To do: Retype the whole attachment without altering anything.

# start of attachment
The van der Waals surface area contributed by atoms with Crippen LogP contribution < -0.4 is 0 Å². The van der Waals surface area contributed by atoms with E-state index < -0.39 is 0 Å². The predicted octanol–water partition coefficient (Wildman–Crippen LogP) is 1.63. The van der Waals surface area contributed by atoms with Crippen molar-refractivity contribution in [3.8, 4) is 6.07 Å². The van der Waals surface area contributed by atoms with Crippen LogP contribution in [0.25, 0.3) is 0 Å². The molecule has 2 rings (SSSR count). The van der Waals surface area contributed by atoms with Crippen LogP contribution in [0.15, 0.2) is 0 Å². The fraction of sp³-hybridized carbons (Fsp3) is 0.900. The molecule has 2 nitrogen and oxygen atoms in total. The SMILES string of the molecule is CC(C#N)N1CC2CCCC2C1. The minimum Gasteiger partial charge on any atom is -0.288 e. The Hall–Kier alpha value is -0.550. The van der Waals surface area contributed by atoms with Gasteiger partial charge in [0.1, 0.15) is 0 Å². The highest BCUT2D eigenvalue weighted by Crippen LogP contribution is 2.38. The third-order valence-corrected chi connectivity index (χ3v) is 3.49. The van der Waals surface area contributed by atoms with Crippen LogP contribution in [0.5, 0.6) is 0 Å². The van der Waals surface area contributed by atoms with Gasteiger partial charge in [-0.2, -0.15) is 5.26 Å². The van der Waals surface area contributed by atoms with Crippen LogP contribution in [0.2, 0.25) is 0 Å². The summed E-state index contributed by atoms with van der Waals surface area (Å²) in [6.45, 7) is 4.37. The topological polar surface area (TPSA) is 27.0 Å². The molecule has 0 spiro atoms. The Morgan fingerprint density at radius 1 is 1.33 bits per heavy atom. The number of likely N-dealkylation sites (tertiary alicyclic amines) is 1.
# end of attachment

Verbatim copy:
The van der Waals surface area contributed by atoms with Crippen LogP contribution < -0.4 is 0 Å². The van der Waals surface area contributed by atoms with E-state index < -0.39 is 0 Å². The predicted octanol–water partition coefficient (Wildman–Crippen LogP) is 1.63. The van der Waals surface area contributed by atoms with Crippen molar-refractivity contribution in [3.8, 4) is 6.07 Å². The van der Waals surface area contributed by atoms with Crippen LogP contribution in [0.25, 0.3) is 0 Å². The molecule has 2 rings (SSSR count). The van der Waals surface area contributed by atoms with Crippen LogP contribution in [0.15, 0.2) is 0 Å². The fraction of sp³-hybridized carbons (Fsp3) is 0.900. The molecule has 2 nitrogen and oxygen atoms in total. The SMILES string of the molecule is CC(C#N)N1CC2CCCC2C1. The minimum Gasteiger partial charge on any atom is -0.288 e. The Hall–Kier alpha value is -0.550. The van der Waals surface area contributed by atoms with Gasteiger partial charge in [0.1, 0.15) is 0 Å². The highest BCUT2D eigenvalue weighted by Crippen LogP contribution is 2.38. The third-order valence-corrected chi connectivity index (χ3v) is 3.49. The van der Waals surface area contributed by atoms with Crippen LogP contribution in [0.5, 0.6) is 0 Å². The van der Waals surface area contributed by atoms with Gasteiger partial charge in [-0.2, -0.15) is 5.26 Å². The van der Waals surface area contributed by atoms with Crippen LogP contribution in [0.2, 0.25) is 0 Å². The summed E-state index contributed by atoms with van der Waals surface area (Å²) in [6.45, 7) is 4.37. The topological polar surface area (TPSA) is 27.0 Å². The molecule has 0 spiro atoms. The Morgan fingerprint density at radius 1 is 1.33 bits per heavy atom. The number of likely N-dealkylation sites (tertiary alicyclic amines) is 1.